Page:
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View Full Version : Woman dies of a fall, in the Grand Canyon



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Vash01
03-18-2012, 07:56 PM
Normally I would not post a thread for an accident that took place at the Grand Canyon, but I was so touched by the story and pictures of this young woman that I just had to share it with others. I hope you can open the link below, and don't forget to click on the photos link in the article. There are some gorgeous pictures in it.

http://www.azcentral.com/news/articles/2012/03/10/20120310love-affair-canyon-remembered.html

skatesindreams
03-18-2012, 08:29 PM
Deepest sympathy to Mr. Holycross.

zippy
03-18-2012, 09:05 PM
This girl was a friend of a friend; I used to very often see her comments on my friend's statuses on facebook and was really sad when this happened. The last thing I saw her write was something to the effect of "I'm going backpacking this weekend, but next weekend I am free!" and afterward I wished I could write back under that post and tell her not to go. She seemed like a happy person who lived a full life. One of those things that reminds how random and tenuous life can be; that said, I always found the Grand Canyon a pretty scary place to hike. So many things that can kill you.

Vash01
03-18-2012, 09:25 PM
Here is the link to just the pictures. There are some amazing pictures of her hiking in the Grand Canyon.

http://www.azcentral.com/photo/Community/Tempe/21924#phototop

I have been to the Grand Canyon a dozen times and I was mesmerized every time. I have never hiked into the canyon, and never will. I am not very adventurous, but I can see the allure of the canyons to some who love taking risks. My boss has been an avid hiker of the Grand Canyon and he even published a guide book for hiking there. I am glad that he is safe.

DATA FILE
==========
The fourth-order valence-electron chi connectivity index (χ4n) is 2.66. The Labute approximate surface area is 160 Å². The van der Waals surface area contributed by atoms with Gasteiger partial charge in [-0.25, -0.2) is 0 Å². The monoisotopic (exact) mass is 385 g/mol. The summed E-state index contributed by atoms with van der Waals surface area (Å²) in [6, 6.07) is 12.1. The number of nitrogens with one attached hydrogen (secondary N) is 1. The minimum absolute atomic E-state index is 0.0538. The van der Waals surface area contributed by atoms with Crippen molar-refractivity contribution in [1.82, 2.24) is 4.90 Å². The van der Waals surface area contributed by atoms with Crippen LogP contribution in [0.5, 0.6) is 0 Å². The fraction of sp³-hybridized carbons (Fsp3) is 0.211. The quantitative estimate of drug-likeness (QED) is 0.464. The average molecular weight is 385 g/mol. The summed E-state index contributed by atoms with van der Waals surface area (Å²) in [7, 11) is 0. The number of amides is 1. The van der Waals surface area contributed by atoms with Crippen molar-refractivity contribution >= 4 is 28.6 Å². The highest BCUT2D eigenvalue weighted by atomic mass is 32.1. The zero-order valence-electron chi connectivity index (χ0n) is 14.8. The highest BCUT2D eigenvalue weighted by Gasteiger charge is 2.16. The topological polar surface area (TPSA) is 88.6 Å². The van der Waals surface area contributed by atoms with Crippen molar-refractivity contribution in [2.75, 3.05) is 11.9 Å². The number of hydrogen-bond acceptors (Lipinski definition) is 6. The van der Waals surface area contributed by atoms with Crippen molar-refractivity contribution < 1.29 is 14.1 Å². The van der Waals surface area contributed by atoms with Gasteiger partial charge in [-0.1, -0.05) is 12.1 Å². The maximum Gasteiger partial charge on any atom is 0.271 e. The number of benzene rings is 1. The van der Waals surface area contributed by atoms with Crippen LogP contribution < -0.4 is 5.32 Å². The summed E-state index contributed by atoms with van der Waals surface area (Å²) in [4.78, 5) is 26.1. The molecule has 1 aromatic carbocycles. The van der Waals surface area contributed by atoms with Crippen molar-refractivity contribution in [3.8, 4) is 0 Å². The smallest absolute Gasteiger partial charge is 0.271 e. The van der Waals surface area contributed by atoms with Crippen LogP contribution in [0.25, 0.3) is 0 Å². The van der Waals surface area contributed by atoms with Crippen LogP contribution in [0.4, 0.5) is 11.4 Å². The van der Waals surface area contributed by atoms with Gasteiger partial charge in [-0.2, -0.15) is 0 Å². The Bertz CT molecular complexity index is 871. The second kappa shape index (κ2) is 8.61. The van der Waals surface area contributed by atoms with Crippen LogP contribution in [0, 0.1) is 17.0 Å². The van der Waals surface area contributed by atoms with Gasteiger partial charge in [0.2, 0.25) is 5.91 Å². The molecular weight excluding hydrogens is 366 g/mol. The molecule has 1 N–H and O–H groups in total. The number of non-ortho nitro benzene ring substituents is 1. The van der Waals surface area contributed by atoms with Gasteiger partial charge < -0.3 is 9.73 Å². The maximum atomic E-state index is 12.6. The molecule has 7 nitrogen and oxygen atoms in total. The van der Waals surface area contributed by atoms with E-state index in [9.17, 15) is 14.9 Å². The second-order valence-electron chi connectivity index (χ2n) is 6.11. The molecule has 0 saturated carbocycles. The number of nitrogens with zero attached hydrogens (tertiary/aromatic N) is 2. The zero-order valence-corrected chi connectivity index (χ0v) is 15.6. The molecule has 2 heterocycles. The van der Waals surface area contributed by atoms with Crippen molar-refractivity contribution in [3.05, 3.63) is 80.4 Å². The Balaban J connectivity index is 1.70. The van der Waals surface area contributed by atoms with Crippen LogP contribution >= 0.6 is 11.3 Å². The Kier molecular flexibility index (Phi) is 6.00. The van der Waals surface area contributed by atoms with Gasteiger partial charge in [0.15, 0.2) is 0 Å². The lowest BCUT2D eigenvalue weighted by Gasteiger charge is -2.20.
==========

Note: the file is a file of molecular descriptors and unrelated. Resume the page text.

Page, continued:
Aussie Willy
03-18-2012, 09:39 PM
I have been to the Grand Canyon a dozen times and I was mesmerized every time. I have never hiked into the canyon, and never will. I am not very adventurous, but I can see the allure of the canyons to some who love taking risks. My boss has been an avid hiker of the Grand Canyon and he even published a guide book for hiking there. I am glad that he is safe.
The main path of the canyon is not that bad. The most dangerous thing is the possibility of stepping and slipping on mule pee and poo. Plus you do have to be pretty fit as whilst going down is okay it is the coming back up that is a bit of a slog and your legs will pay for it for a couple of days. I am absolutely shit scared of heights and walked as far as Pinacle Point. Regardless of my fear, if I hadn't walked into the Canyon I would have regretted it for the rest of my life. It is a truly amazing place.

Not long after I was there a woman died riding a mule down the canyon. That is something I would not have done.

Holley Calmes
03-18-2012, 11:34 PM
I have traveled and hiked a lot around the western US in my life, and I have been struck many times with the obvious dangerous conditions at many places. Not particularly the famous places like Grand Canyon, but out of the way places with trails that go up huge mountains and back down steeply, with little warning and very dangerous rocky climbs. You know, those very enticing, out-of-the-way places just barely on the map, and yes, I know I'm responsible for my own safety wherever I am.

Actually, going down is more troublesome to me than going up. After awhile, my knees give way going down. Once I was climbing back down from a 4 mile hike up to some "high country lakes" just west of Vail, CO, and I had to jump off a boulder. My legs were so spent and my knees so wobbly that my jump turned into a bad fall. I could've broken my neck. People need to plan ahead and be careful-unlike me!!